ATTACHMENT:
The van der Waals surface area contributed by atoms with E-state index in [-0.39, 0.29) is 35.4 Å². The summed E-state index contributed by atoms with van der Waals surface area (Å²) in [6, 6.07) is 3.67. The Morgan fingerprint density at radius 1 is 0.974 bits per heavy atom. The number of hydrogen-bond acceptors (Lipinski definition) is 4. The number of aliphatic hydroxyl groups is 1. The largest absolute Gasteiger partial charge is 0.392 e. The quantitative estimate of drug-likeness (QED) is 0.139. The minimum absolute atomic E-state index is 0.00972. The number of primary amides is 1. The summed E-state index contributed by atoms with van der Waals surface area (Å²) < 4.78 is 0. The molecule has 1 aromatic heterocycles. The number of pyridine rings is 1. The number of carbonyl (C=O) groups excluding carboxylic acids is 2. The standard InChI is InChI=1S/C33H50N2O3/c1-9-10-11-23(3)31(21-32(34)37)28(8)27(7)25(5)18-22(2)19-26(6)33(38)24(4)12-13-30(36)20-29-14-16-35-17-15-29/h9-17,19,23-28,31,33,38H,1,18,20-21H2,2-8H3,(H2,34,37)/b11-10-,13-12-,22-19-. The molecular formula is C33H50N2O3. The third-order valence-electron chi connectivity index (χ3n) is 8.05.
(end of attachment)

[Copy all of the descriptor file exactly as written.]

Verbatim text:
The van der Waals surface area contributed by atoms with E-state index in [-0.39, 0.29) is 35.4 Å². The summed E-state index contributed by atoms with van der Waals surface area (Å²) in [6, 6.07) is 3.67. The Morgan fingerprint density at radius 1 is 0.974 bits per heavy atom. The number of hydrogen-bond acceptors (Lipinski definition) is 4. The number of aliphatic hydroxyl groups is 1. The largest absolute Gasteiger partial charge is 0.392 e. The quantitative estimate of drug-likeness (QED) is 0.139. The minimum absolute atomic E-state index is 0.00972. The number of primary amides is 1. The summed E-state index contributed by atoms with van der Waals surface area (Å²) < 4.78 is 0. The molecule has 1 aromatic heterocycles. The number of pyridine rings is 1. The number of carbonyl (C=O) groups excluding carboxylic acids is 2. The standard InChI is InChI=1S/C33H50N2O3/c1-9-10-11-23(3)31(21-32(34)37)28(8)27(7)25(5)18-22(2)19-26(6)33(38)24(4)12-13-30(36)20-29-14-16-35-17-15-29/h9-17,19,23-28,31,33,38H,1,18,20-21H2,2-8H3,(H2,34,37)/b11-10-,13-12-,22-19-. The molecular formula is C33H50N2O3. The third-order valence-electron chi connectivity index (χ3n) is 8.05.